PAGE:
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Waurika Lake to undergo silt removal process

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WAURIKA, Okla._Another water crisis is threatening the water source that tens of thousands of people in our area use, including Lawton. Officials say Waurika Lake could run out of water within two years and the drought may not be entirely to blame.

After 35 years, the lake's silt buildup is so bad that entire water pumps are covered up by the rocky mixture and are no longer functioning. Teamed up with low water levels, the problem with the lake only grows, prompting engineers to take action before it's too late.

"We absolutely have to get this. We have no choice at this point," said Waurika Lake District Manager Dave Taylor.

Southwest Oklahoma's drinking water has been infiltrated by sediment. These minuscule rocks are starting to cause major problems everywhere from water pumps at the lake, to the very water that comes through our faucets.

"The cities are seeing some increased operating expense as well as we're seeing some increased wear and tear on our pumps," said Taylor.

Silt is made up of mainly small rocks and sediment that travel from creek beds to the lake's watershed. The problem is that wind blows in the same direction that water is drawn into the pump house, meaning there's nearly twenty feet of silt covering the channels that pump water into our homes every night. And that has officials worried about quantity over quality.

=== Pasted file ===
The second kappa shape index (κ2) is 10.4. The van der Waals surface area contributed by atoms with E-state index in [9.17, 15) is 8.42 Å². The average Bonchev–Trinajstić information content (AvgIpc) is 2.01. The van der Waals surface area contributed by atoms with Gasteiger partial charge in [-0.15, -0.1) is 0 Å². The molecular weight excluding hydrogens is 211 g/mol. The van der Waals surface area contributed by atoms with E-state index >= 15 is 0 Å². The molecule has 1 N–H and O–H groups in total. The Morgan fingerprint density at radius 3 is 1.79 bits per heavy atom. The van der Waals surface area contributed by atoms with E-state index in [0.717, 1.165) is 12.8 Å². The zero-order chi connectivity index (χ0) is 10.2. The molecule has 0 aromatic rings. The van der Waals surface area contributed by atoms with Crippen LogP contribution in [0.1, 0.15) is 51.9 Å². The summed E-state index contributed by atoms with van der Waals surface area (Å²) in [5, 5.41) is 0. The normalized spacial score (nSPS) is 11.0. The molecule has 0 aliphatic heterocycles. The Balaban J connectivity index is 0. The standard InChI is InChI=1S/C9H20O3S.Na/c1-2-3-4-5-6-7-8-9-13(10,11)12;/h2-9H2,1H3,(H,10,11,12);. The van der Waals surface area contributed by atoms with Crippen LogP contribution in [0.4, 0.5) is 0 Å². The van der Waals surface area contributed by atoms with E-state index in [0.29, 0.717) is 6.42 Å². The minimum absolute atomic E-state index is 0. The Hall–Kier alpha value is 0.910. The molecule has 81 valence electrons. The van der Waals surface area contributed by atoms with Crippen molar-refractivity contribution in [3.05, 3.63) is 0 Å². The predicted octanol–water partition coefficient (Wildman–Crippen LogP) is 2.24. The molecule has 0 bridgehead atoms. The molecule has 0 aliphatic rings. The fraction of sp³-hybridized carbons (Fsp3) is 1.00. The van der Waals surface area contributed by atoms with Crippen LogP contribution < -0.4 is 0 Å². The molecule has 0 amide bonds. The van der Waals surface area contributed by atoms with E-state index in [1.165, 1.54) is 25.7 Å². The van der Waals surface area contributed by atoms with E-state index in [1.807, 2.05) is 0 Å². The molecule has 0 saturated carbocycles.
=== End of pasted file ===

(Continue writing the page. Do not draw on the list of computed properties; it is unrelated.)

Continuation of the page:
"By the end of 2015, early 2016, we would not be able to draw water out of Waurika Lake," said Taylor. "The original idea was to just go remove the silt. But once we saw the extent and depth of it, we had to back up. Now we're looking at bypassing the silt with a board pipeline that will take us to the deepest and least silty part of the lake."

That's where our region's drinking water will be extracted while the silt is removed from the original pumping sites. But getting underway isn't that simple.

"The total cost we're looking at right now is around ten million dollars. This is a corps project and we're paying our fair share of it, and for us to remove that silt and to take it out and work on it, requires a fairly extensive permitting process," explained Taylor.

It’s a process that could take several months and possible financial involvement from several cities that rely on the lake everyday. But despite the troubles, District Manager Taylor says the water is still a gem for all of southwest Oklahoma.

"I think it was Ben Franklin who says you don't know the value of water until the well runs dry. It's a very valuable and very good source of water, and it's going to see us through the drought we believe," said Taylor.

Officials hope to have all permits in place by the end of September. From there, silt removal at Waurika Lake could begin by summer 2015.

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